Reb Saunders also struggles with the concept of choice. He chooses to raise Danny in silence, even though he understands that doing so in America will probably drive Danny away from his Hasidic roots. Nevertheless, Reb Saunders believes it is more important for Danny to cultivate his soul than for him to continue the family legacy. At the same time, the method Reb Saunders chooses for Danny is the one that was also chosen for him. Reb Saunders only knows the tradition in which he was raised. He has chosen to raise Danny to be a fuller human being, but does not know how to do so without forgoing a fuller, closer relationship with his son.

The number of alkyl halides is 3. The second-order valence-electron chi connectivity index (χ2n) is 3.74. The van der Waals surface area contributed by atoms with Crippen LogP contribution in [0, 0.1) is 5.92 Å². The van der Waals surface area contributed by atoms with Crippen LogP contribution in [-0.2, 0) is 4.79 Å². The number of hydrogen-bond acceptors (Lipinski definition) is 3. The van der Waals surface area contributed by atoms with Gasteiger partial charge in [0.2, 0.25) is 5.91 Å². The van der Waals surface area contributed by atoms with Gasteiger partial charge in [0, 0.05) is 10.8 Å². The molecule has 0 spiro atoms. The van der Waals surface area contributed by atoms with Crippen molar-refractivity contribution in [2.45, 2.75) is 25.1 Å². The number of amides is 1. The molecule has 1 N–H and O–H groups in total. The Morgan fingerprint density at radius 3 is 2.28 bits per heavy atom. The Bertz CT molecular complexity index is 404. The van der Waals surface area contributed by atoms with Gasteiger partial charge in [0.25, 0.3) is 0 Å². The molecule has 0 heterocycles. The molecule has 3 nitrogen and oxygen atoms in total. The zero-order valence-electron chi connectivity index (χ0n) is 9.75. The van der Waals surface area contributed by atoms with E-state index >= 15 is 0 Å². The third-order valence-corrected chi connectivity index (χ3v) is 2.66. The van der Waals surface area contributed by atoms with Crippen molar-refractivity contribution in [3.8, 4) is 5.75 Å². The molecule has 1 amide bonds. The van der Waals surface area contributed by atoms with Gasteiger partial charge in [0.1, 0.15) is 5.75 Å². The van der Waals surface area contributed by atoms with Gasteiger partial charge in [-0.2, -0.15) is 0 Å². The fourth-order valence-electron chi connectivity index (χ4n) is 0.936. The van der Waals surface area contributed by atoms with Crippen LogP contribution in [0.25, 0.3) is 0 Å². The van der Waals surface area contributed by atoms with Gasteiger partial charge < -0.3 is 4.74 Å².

Throughout the book, all the characters struggle with the tension between accepting what has been chosen and choosing one’s own path. Both options have advantages and disadvantages, privileges and obligations. Potok does not imply that actively making a choice is better than passively accepting what has been chosen. Rather, he stresses the value of both active engagement and passive reception.
Ace your assignments with our guide to The Chosen!